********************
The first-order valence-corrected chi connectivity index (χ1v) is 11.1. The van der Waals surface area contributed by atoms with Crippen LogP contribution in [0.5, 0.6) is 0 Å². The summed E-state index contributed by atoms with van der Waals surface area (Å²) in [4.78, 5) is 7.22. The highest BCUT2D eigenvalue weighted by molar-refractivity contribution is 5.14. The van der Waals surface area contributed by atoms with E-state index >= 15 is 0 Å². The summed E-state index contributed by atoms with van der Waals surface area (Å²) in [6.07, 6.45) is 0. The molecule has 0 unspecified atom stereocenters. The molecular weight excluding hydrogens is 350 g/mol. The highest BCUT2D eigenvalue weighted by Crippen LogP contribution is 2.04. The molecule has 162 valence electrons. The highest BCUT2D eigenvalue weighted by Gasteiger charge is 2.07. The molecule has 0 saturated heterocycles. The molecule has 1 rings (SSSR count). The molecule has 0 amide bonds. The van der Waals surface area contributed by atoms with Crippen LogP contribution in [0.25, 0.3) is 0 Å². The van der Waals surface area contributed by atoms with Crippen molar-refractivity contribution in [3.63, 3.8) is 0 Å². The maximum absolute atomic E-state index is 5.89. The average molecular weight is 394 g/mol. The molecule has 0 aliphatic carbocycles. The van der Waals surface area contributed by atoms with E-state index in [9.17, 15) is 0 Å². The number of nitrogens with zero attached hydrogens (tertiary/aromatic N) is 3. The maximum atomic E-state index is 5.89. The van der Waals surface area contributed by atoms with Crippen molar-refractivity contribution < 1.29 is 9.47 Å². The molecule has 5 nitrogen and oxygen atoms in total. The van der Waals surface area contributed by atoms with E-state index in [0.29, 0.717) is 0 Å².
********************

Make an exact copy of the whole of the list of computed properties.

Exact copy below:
The first-order valence-corrected chi connectivity index (χ1v) is 11.1. The van der Waals surface area contributed by atoms with Crippen LogP contribution in [0.5, 0.6) is 0 Å². The summed E-state index contributed by atoms with van der Waals surface area (Å²) in [4.78, 5) is 7.22. The highest BCUT2D eigenvalue weighted by molar-refractivity contribution is 5.14. The van der Waals surface area contributed by atoms with E-state index >= 15 is 0 Å². The summed E-state index contributed by atoms with van der Waals surface area (Å²) in [6.07, 6.45) is 0. The molecule has 0 unspecified atom stereocenters. The molecular weight excluding hydrogens is 350 g/mol. The highest BCUT2D eigenvalue weighted by Crippen LogP contribution is 2.04. The molecule has 162 valence electrons. The highest BCUT2D eigenvalue weighted by Gasteiger charge is 2.07. The molecule has 0 saturated heterocycles. The molecule has 1 rings (SSSR count). The molecule has 0 amide bonds. The van der Waals surface area contributed by atoms with Crippen LogP contribution in [0.25, 0.3) is 0 Å². The van der Waals surface area contributed by atoms with Crippen molar-refractivity contribution in [3.63, 3.8) is 0 Å². The maximum absolute atomic E-state index is 5.89. The average molecular weight is 394 g/mol. The molecule has 0 aliphatic carbocycles. The van der Waals surface area contributed by atoms with E-state index in [9.17, 15) is 0 Å². The number of nitrogens with zero attached hydrogens (tertiary/aromatic N) is 3. The maximum atomic E-state index is 5.89. The van der Waals surface area contributed by atoms with Crippen molar-refractivity contribution < 1.29 is 9.47 Å². The molecule has 5 nitrogen and oxygen atoms in total. The van der Waals surface area contributed by atoms with E-state index in [0.29, 0.717) is 0 Å².